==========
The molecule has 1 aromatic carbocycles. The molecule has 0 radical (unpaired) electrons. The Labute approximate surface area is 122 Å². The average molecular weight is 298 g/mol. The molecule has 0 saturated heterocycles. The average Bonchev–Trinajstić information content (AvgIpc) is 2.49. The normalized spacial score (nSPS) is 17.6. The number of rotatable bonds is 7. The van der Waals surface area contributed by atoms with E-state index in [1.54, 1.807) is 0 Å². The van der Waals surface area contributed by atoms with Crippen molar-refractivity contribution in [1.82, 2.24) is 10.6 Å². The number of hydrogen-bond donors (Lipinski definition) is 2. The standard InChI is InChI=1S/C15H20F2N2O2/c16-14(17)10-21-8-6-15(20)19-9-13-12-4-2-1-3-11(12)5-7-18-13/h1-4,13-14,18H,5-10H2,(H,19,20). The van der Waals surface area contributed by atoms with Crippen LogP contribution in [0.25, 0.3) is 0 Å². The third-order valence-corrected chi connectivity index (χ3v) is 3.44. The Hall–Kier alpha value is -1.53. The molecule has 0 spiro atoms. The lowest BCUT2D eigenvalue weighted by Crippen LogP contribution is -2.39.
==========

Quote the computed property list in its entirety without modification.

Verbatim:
The molecule has 1 aromatic carbocycles. The molecule has 0 radical (unpaired) electrons. The Labute approximate surface area is 122 Å². The average molecular weight is 298 g/mol. The molecule has 0 saturated heterocycles. The average Bonchev–Trinajstić information content (AvgIpc) is 2.49. The normalized spacial score (nSPS) is 17.6. The number of rotatable bonds is 7. The van der Waals surface area contributed by atoms with E-state index in [1.54, 1.807) is 0 Å². The van der Waals surface area contributed by atoms with Crippen molar-refractivity contribution in [1.82, 2.24) is 10.6 Å². The number of hydrogen-bond donors (Lipinski definition) is 2. The standard InChI is InChI=1S/C15H20F2N2O2/c16-14(17)10-21-8-6-15(20)19-9-13-12-4-2-1-3-11(12)5-7-18-13/h1-4,13-14,18H,5-10H2,(H,19,20). The van der Waals surface area contributed by atoms with Crippen LogP contribution in [0.25, 0.3) is 0 Å². The third-order valence-corrected chi connectivity index (χ3v) is 3.44. The Hall–Kier alpha value is -1.53. The molecule has 0 spiro atoms. The lowest BCUT2D eigenvalue weighted by Crippen LogP contribution is -2.39.